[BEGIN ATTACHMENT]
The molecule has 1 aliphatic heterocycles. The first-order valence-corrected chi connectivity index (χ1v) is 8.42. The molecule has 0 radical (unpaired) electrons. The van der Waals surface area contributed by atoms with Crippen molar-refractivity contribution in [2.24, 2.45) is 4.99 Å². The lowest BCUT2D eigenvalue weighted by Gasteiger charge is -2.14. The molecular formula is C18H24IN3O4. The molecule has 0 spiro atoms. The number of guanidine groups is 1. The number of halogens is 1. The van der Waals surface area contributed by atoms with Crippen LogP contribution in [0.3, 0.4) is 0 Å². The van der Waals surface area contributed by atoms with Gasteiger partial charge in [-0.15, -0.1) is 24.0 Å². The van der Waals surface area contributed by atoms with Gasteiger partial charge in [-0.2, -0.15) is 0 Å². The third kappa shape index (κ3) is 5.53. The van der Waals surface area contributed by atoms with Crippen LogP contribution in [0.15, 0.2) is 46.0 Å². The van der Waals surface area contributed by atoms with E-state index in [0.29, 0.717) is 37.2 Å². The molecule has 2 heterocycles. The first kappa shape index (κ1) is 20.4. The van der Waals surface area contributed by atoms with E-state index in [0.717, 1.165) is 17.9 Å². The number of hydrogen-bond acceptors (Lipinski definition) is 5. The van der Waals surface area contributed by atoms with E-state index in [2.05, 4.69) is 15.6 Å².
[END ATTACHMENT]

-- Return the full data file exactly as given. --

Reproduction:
The molecule has 1 aliphatic heterocycles. The first-order valence-corrected chi connectivity index (χ1v) is 8.42. The molecule has 0 radical (unpaired) electrons. The van der Waals surface area contributed by atoms with Crippen molar-refractivity contribution in [2.24, 2.45) is 4.99 Å². The lowest BCUT2D eigenvalue weighted by Gasteiger charge is -2.14. The molecular formula is C18H24IN3O4. The molecule has 0 spiro atoms. The number of guanidine groups is 1. The number of halogens is 1. The van der Waals surface area contributed by atoms with Crippen LogP contribution in [0.3, 0.4) is 0 Å². The van der Waals surface area contributed by atoms with Gasteiger partial charge in [-0.15, -0.1) is 24.0 Å². The van der Waals surface area contributed by atoms with Gasteiger partial charge in [-0.2, -0.15) is 0 Å². The third kappa shape index (κ3) is 5.53. The van der Waals surface area contributed by atoms with Crippen LogP contribution in [0.15, 0.2) is 46.0 Å². The van der Waals surface area contributed by atoms with E-state index in [0.29, 0.717) is 37.2 Å². The molecule has 2 heterocycles. The first kappa shape index (κ1) is 20.4. The van der Waals surface area contributed by atoms with E-state index in [0.717, 1.165) is 17.9 Å². The number of hydrogen-bond acceptors (Lipinski definition) is 5. The van der Waals surface area contributed by atoms with E-state index in [2.05, 4.69) is 15.6 Å².